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The Crisis in Yemen Takes A Turn for the Worse

By Mark Leon Goldberg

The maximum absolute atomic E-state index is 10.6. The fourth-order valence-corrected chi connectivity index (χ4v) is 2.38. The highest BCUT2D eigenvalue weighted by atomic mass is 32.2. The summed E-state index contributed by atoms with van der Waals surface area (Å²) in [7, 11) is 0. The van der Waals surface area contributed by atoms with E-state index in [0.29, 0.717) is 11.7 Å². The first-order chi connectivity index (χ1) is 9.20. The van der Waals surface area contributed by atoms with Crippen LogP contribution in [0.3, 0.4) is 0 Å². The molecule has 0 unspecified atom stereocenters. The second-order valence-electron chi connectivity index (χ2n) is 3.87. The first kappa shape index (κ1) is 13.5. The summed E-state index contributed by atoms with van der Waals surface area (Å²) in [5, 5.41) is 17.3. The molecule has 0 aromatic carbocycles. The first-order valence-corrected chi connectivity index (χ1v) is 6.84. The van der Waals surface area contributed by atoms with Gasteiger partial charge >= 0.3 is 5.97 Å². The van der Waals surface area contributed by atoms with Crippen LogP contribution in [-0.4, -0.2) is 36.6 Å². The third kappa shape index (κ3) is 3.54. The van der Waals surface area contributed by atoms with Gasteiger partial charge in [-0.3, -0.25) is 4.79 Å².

Saudi Crown Price Mohammad bin Salman consolidated power in a pretty dramatic fashion by detaining would-be rivals and diminishing other power centers in the country. These moves coincided with an apparent rocket attack, launched from Yemen, toward the vicinity of an airport in Riyadh. That sparked a very dramatic decision by the Crown Prince to impose a total blockade of Yemen. That decision could have a profoundly devastating impact on the situation in Yemen, where nearly the entire population is affected by an ongoing conflict that is pitting an Iran-backed rebel group against the Saudi-backed government. The rebel group controls much of northern part of the country, including the capitol Sana’a and the largest port, Hodeidah. Saudi Arabia (with American backing) controls all sea and air lanes around the country.    Yemen is already the worst humanitarian crisis in the world, with 7 million facing starvation and over 900,000 sickened with cholera.  If access to Yemen remained shut down, “I can’t imagine this will not be one of the most devastating humanitarian catastrophes we’ve seen in decades,” says the head of the World Food Program.   On the line with me to discuss this all is Scott Paul of Oxfam America. Scott, who has spent time in Yemen and lobbies the US government on behalf of humanitarian access in Yemen, explains the situation on the ground right now--and as you'll see there is a great lack of clarity about this apparent blockade.  We also discuss more broadly the political environment in the Yemen and the broader middle east that giving rise to the ongoing catastrophe in Yemen.       Become a premium subscriber to unlock bonus episodes, earn other rewards, and support the show!  

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